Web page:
Figure 1 shows the essential management algorithm of patients with complaints of urge incontinence. The only necessary measurement is an estimate of the post-micturition residual volume. Although now widely followed, this algorithm was initially opposed in urological circles as being “inadequate” as cystometry was not included. In certain circumstances full cystometry is indicated, coupled possibly with a video study to provide an anatomical study of the lower urinary tract. These investigations are best carried out by the urological team and absolute indications for a urological opinion are shown in table 1.
Measurement of the residual volume can be carried out using a small portable ultrasound device. The cost of these instruments has now dropped considerably and most nurse-led continence services will have access to one. The device is shown in fig 2.
Except for the debated value of sphincter electromyography (EMG) in patients with parkinsonism and bladder symptoms, clinical neurophysiology contributes little to the investigation of patients with established neurological disease.
The mainstay of the treatment of the symptoms of urgency, frequency, and urge incontinence is anticholinergic medication. Several alternative drugs are available for treatment of the overactive detrusor but, for most, clinical use is based on the results of preliminary, open studies rather than randomised, controlled clinical trials. Anticholinergics may be efficacious in many patients but they do have side effects, and patients often stop taking them. Their common mode of action is on the muscarinic receptors of the detrusor muscle, and whether they act predominantly on the M2 or M3 receptors seems to have little influence on their clinical efficacy.
The antimuscarinic, anticholinergic agent atropine is rarely used in treatment of detrusor overactivity because of its systemic side effects, which preclude its use. Propantheline bromide is non-selective for muscarinic receptor subtypes and has a low bioavailability. It was a first choice agent for detrusor overactivity in the 1980s but has been largely supplanted by newer agents since. Trospium chloride is a quaternary ammonium compound and, although non-selective for the muscarinic receptor subtypes, it is a very efficacious anticholinergic. Tolterodine is a potent and competitive antagonist of the muscarinic receptor. Although no selectivity has been shown for individual receptor subtypes, it appears to show tissue selectivity for the bladder over the salivary glands. Oxybutynin has antimuscarinic, muscle relaxant, and local anaesthetic actions. It has been demonstrated to have a higher affinity for muscarinic M1 and M3 receptors than M2, but the clinical significance of this is unclear. The therapeutic effect of the immediate release formulation on detrusor overactivity is associated with a high incidence of side effects and its dose should be titrated. Side effects are typically antimuscarinic (dry mouth, constipation, blurred vision, drowsiness). With the recognised problem of central acetylcholine deficiency as a significant neurotransmitter in dementia, it is probably sensible to use anticholinergics that do not cross the blood–brain barrier such as tolterodine or trospium chloride in patients with cognitive impairment.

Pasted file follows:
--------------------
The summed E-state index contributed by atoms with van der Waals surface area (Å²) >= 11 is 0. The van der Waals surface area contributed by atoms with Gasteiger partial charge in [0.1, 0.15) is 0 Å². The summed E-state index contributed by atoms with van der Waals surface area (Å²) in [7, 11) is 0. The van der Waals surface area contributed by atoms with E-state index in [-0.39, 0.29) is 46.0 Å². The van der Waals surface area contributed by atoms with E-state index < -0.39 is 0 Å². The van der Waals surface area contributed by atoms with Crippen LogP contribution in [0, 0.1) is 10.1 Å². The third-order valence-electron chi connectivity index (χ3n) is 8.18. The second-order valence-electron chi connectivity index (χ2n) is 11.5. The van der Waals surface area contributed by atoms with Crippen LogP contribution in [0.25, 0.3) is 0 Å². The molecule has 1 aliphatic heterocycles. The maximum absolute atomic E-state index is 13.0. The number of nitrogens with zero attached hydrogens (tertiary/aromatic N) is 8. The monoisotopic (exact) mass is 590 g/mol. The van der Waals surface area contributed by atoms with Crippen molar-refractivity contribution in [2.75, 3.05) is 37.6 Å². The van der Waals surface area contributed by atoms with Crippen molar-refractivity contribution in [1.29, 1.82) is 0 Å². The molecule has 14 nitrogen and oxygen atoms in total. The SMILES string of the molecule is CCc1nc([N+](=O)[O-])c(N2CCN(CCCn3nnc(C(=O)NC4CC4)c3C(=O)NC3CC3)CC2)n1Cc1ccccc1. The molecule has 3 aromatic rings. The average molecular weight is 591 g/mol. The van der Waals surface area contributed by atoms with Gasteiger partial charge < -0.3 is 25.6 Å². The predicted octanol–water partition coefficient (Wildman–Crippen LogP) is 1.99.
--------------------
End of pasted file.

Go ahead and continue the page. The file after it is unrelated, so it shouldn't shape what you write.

The most common side effect of the anticholinergic agents is dry mouth; it seems likely that this complaint is worse when blood concentrations are high and preparations which produce less in the way of peaks and troughs (that is, “long acting forms”) are preferable. The “XL”/slow release preparations are made so by containing the active constituent in a capsule. This has a minute hole in it through which the medication is released as it passes through the small intestine. Under some circumstances patients may report passing the capsule in their faeces but this does not mean they have failed to absorb the medication.
Most commonly anticholinergic medication is used either alone or, if the patient is failing to empty their bladder adequately, in combination with clean intermittent self catheterisation. The latter procedure is most conveniently taught by a nurse continence advisor. There is an extensive network of these specialist nurses in the UK and often they are able to go into the patient’s home to teach them the technique in their own environment. The patient is taught to identify the urethral orifice (obviously easier in men than women) and insert a catheter into the bladder to drain it. The catheter is then removed. Over the last 10 years there have been significant developments in the type of catheter available and now those most popularly used are coated with a lipophilic film which upon contact with fluid becomes highly lubricated and easy to pass. Some of the manufacturers now provide the catheter in a sachet containing fluid. These catheters are inevitably more expensive than the multiple use catheters that relied on applying KY jelly as a lubricant.